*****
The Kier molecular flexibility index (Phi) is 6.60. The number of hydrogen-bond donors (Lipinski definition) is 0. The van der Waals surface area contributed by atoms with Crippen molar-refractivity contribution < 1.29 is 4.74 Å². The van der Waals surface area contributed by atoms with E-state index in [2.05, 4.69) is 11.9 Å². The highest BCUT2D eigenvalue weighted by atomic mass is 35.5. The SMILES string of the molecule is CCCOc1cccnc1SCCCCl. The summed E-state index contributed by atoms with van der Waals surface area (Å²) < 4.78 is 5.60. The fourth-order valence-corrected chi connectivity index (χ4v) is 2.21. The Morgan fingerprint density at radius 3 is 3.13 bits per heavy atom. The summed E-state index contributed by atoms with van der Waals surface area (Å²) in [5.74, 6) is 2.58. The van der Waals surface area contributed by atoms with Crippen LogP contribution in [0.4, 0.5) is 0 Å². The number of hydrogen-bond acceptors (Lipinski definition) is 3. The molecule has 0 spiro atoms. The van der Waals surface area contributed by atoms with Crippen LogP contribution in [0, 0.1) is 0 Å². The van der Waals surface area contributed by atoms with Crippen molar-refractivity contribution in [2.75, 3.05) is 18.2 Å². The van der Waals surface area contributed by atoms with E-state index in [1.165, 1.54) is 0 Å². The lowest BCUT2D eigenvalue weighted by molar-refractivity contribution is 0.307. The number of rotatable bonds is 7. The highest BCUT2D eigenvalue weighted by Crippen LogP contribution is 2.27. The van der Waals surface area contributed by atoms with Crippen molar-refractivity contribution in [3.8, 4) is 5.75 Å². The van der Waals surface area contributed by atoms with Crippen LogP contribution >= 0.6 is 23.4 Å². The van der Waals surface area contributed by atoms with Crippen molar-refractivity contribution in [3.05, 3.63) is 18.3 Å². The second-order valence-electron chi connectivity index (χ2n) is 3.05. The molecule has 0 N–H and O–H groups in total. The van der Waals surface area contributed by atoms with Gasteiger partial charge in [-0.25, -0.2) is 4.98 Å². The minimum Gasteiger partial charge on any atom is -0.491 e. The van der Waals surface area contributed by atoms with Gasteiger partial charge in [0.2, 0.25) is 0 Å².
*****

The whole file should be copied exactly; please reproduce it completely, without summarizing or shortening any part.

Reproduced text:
The Kier molecular flexibility index (Phi) is 6.60. The number of hydrogen-bond donors (Lipinski definition) is 0. The van der Waals surface area contributed by atoms with Crippen molar-refractivity contribution < 1.29 is 4.74 Å². The van der Waals surface area contributed by atoms with E-state index in [2.05, 4.69) is 11.9 Å². The highest BCUT2D eigenvalue weighted by atomic mass is 35.5. The SMILES string of the molecule is CCCOc1cccnc1SCCCCl. The summed E-state index contributed by atoms with van der Waals surface area (Å²) < 4.78 is 5.60. The fourth-order valence-corrected chi connectivity index (χ4v) is 2.21. The Morgan fingerprint density at radius 3 is 3.13 bits per heavy atom. The summed E-state index contributed by atoms with van der Waals surface area (Å²) in [5.74, 6) is 2.58. The van der Waals surface area contributed by atoms with Crippen LogP contribution in [0.4, 0.5) is 0 Å². The number of hydrogen-bond acceptors (Lipinski definition) is 3. The molecule has 0 spiro atoms. The van der Waals surface area contributed by atoms with Crippen LogP contribution in [0, 0.1) is 0 Å². The van der Waals surface area contributed by atoms with Crippen molar-refractivity contribution in [2.75, 3.05) is 18.2 Å². The van der Waals surface area contributed by atoms with E-state index in [1.165, 1.54) is 0 Å². The lowest BCUT2D eigenvalue weighted by molar-refractivity contribution is 0.307. The number of rotatable bonds is 7. The highest BCUT2D eigenvalue weighted by Crippen LogP contribution is 2.27. The van der Waals surface area contributed by atoms with Crippen molar-refractivity contribution in [3.8, 4) is 5.75 Å². The van der Waals surface area contributed by atoms with Crippen LogP contribution >= 0.6 is 23.4 Å². The van der Waals surface area contributed by atoms with Crippen molar-refractivity contribution in [3.05, 3.63) is 18.3 Å². The second-order valence-electron chi connectivity index (χ2n) is 3.05. The molecule has 0 N–H and O–H groups in total. The van der Waals surface area contributed by atoms with Gasteiger partial charge in [-0.25, -0.2) is 4.98 Å². The minimum Gasteiger partial charge on any atom is -0.491 e. The van der Waals surface area contributed by atoms with Gasteiger partial charge in [0.2, 0.25) is 0 Å².